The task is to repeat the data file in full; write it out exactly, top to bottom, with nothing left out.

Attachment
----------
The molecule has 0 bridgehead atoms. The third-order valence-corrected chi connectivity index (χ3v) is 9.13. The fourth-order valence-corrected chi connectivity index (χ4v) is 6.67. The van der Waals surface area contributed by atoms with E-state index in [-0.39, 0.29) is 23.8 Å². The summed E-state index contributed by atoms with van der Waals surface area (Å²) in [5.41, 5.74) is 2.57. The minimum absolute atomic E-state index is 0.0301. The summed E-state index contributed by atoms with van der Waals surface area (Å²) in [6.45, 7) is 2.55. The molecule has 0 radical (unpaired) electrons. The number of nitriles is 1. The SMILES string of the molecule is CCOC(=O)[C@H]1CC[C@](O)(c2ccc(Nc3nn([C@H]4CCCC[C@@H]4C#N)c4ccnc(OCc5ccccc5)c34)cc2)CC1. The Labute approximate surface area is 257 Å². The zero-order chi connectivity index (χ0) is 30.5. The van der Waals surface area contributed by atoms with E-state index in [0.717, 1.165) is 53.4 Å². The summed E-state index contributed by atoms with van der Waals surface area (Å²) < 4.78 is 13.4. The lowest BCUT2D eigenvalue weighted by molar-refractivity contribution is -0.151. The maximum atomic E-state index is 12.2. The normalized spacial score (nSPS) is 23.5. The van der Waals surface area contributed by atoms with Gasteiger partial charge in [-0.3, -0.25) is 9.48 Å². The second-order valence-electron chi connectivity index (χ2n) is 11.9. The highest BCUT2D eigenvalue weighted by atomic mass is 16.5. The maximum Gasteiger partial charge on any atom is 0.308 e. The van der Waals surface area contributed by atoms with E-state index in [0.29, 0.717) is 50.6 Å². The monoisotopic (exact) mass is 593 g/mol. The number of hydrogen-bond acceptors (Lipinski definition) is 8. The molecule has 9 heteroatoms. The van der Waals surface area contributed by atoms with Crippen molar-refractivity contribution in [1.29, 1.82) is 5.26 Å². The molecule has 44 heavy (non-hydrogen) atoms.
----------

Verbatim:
The molecule has 0 bridgehead atoms. The third-order valence-corrected chi connectivity index (χ3v) is 9.13. The fourth-order valence-corrected chi connectivity index (χ4v) is 6.67. The van der Waals surface area contributed by atoms with E-state index in [-0.39, 0.29) is 23.8 Å². The summed E-state index contributed by atoms with van der Waals surface area (Å²) in [5.41, 5.74) is 2.57. The minimum absolute atomic E-state index is 0.0301. The summed E-state index contributed by atoms with van der Waals surface area (Å²) in [6.45, 7) is 2.55. The molecule has 0 radical (unpaired) electrons. The number of nitriles is 1. The SMILES string of the molecule is CCOC(=O)[C@H]1CC[C@](O)(c2ccc(Nc3nn([C@H]4CCCC[C@@H]4C#N)c4ccnc(OCc5ccccc5)c34)cc2)CC1. The Labute approximate surface area is 257 Å². The zero-order chi connectivity index (χ0) is 30.5. The van der Waals surface area contributed by atoms with E-state index in [0.717, 1.165) is 53.4 Å². The summed E-state index contributed by atoms with van der Waals surface area (Å²) < 4.78 is 13.4. The lowest BCUT2D eigenvalue weighted by molar-refractivity contribution is -0.151. The maximum atomic E-state index is 12.2. The normalized spacial score (nSPS) is 23.5. The van der Waals surface area contributed by atoms with Gasteiger partial charge in [-0.3, -0.25) is 9.48 Å². The second-order valence-electron chi connectivity index (χ2n) is 11.9. The highest BCUT2D eigenvalue weighted by atomic mass is 16.5. The maximum Gasteiger partial charge on any atom is 0.308 e. The van der Waals surface area contributed by atoms with E-state index in [0.29, 0.717) is 50.6 Å². The monoisotopic (exact) mass is 593 g/mol. The number of hydrogen-bond acceptors (Lipinski definition) is 8. The molecule has 9 heteroatoms. The van der Waals surface area contributed by atoms with Crippen molar-refractivity contribution in [1.29, 1.82) is 5.26 Å². The molecule has 44 heavy (non-hydrogen) atoms.